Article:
Ackee Stir Fry

For the past couple of years, whenever I go into the supermarket near my work, I’ve enjoyed looking at the Caribbean section.   There are various sauces, dried salt fish and tins of ackee.  It’s the ackee that has most intrigued me – I just couldn’t imagine what it tasted like.   A vegetable that looked like little yellow brains and that could poison you if you ate it fresh and didn’t cook it well enough.   It even sounded a bit scary.  Now, you may wonder why I have just looked at it for two years and haven’t actually bought any to try until now.   Indeed, it is clearly a sign that I need to be a bit more adventurous.    The push to actually buy the tin only came when this month’s My Kitchen My World went to Jamaica.   Now, I could have made jerk chicken or Jamaican pasties and both those would have been very tasty, but I decided to use the challenge to try the ackee instead.  As I’d never used it before and didn’t know what it tasted like, I decided to turn for inspiration to Levi Roots and Caribbean Food Made Easy.  He describes it as, ‘one of the delicacies of Jamaica and a very special food’ and the way it is used here and the colours are supposed to represent the colours of the Jamaican flag.  Could I get more Jamaican than that?   Well, only if I’d chosen to serve it with salt fish!  Actually, I suspect that this is not the way ackee is usually served in Jamaica, but is just a recipe made up for the book.   I could be wrong, so please correct me if so.

Anyway, what did I think of the ackee?   Well, the texture was very soft, a bit like lumps of soft scrambled egg and the taste was also very delicate.   It took on the flavours of the lime, the soy sauce and the coriander without having much of its own flavour.   Overall, I’d say it’s not a vegetable I could love, but not one I could dislike either,  I’d happily eat it again but whether I liked the dish or not would probably depend on what it was served with and the flavours of the other ingredients.   So, do you eat ackee?   And if so, how is it prepared?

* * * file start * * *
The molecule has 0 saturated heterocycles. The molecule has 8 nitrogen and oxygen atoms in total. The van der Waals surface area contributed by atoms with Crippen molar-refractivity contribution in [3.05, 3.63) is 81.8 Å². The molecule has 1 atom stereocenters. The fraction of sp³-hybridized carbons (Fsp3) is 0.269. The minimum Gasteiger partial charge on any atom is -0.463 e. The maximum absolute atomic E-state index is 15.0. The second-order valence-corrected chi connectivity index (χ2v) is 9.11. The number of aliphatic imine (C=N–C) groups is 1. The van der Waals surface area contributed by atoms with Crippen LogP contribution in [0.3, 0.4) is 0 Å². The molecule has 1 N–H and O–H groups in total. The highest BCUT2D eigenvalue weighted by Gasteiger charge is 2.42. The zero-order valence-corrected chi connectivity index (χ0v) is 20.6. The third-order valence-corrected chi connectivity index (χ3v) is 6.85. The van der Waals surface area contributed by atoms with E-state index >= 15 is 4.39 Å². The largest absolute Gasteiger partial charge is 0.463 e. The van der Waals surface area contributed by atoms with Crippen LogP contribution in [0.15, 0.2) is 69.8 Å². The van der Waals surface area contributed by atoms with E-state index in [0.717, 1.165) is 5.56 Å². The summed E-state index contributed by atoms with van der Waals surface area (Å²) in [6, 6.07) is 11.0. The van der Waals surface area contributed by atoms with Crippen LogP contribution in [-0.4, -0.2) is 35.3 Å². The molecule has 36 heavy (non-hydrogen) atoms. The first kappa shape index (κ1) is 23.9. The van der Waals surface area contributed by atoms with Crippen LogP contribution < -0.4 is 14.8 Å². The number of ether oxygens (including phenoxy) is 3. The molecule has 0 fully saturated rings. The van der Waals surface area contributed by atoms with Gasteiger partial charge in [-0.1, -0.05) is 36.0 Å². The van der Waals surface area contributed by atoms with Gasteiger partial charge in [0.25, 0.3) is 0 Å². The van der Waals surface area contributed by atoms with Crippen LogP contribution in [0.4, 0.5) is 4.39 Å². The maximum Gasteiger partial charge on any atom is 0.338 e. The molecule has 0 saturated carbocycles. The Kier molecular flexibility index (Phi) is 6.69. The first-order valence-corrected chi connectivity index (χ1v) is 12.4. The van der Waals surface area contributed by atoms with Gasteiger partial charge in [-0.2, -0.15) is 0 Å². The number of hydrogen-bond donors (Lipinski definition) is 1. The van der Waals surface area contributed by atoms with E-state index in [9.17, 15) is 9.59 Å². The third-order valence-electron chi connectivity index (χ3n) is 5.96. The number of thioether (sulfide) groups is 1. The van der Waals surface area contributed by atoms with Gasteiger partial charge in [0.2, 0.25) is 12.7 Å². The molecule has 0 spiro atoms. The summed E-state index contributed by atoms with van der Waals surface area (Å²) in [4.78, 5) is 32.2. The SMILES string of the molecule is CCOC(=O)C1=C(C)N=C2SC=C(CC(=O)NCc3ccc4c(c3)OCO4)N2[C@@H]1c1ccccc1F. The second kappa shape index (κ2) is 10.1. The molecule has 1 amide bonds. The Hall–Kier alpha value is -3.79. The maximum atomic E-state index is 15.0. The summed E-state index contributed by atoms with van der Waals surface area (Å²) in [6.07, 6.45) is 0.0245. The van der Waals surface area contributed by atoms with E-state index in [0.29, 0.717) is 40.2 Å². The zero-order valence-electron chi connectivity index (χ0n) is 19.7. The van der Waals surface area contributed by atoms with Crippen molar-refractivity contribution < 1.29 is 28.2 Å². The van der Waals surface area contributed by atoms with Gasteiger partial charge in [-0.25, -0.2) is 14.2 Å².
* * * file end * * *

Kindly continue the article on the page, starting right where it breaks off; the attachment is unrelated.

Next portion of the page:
I am sending this to My Kitchen My World and also Cookbook Sundays.

Ingredients – Serves 2

280g tin ackee

1 red pepper, sliced

1 spring onion, sliced

Small piece root ginger, sliced into thin batons

1 garlic clove, sliced

1 chilli pepper, sliced

1 tbsp soy sauce

Juice of 1/2 lime

Small handful of peanuts, raw or dry roasted

1 tbsp chopped coriander (cilantro)

How to make Ackee Stir Fry

1. Heat a little oil in a wok and add the ginger, garlic, chilli and red pepper.  Stir fry for a couple of minutes.

2.  Add the soy sauce.   Stir then add the drained and rinsed ackee.  Be very careful with the ackee so that it doesn’t fall apart.  Turn the heat down and cover the wok for about 4 minutes so the ackee is heated through.

3. Drizzle with the lime juice, top with the chopped coriander and chopped peanuts.

4. Serve with rice.


Puerto Rican Chicken and Rice

Rice, spice and chicken.   In my little flat those are some of the key ingredients to a great dinner and this dish, a bit like a spanish paella but a bit spicier, fits that description perfectly.    I love dishes that can be cooked in just one pot.   Less washing up for a start but also so easy to make.   This dish is one I’d been planning on making since about 2009 when I got Caribbean Food Made Easy by Levi Roots.   As happens all the time, I’d thought it looked good, planned to make it but hadn’t made it immediately and then forgotten all about it until I was flicking through the book again.  I don’t make or eat a lot of Caribbean food but I do like it whenever I have it and always think it’s one of those cuisines I’d like to know more about.    Living in London where it’s possible to get so much Caribbean Food, I really have no excuses.

I loved the flavours in this dish but the chicken was just slightly dry.  In the original recipe, thighs and drumsticks were used and this would mean the meat would stay moister.   The darker bits you can see in the rice are the scrapings from the bottom of the pan.    As the dish is not stirred as it is cooking, a slight crust forms on the bottom, but this is really tasty so scrape it onto the plates.   I also substituted black olives for green ones, just because of what I had in the fridge.

I would like to submit this to Cookbook Sundays, hosted by Melynda at Mom’s Sunday Cafe and also Savoury Sundays at The Sweet Detail.


2 Chicken breasts – but meat on the bone would probably be better

85g basmati rice

1 tsp all purpose seasoning

1 onion, chopped

1/2 red pepper, sliced

1/2 green pepper, sliced

1 clove garlic, crushed

1/2 tsp ground all spice berries

1/2 tsp turmeric

2cm piece of root ginger

1 red chilli, sliced

300ml chicken stock

1/2 tsp dried thyme

2 bay leaves

Handful of black olives

1/2 lime

How to make Puerto Rican Chicken and Rice

  1. Rub the all purpose seasoning into the chicken.

  2. Heat a little oil in a heavy bottomed pan.   When hot, add the chicken.   Brown on all sides then remove.

  3. Add the onions, peppers and garlic to the pan.   When they begin to soften add the turmeric, allspice, ginger and chilli.  Stir

  4. After about  a minute add the chicken again.  Put the rice around the sides. Add the stock. Sprinkle with the thyme and add the bay leaves.  Turn the heat right down.   Cover and leave for about 20 minutes.

  5. Sprinkle the olives on top. Cover, and leave for another 15 minutes.


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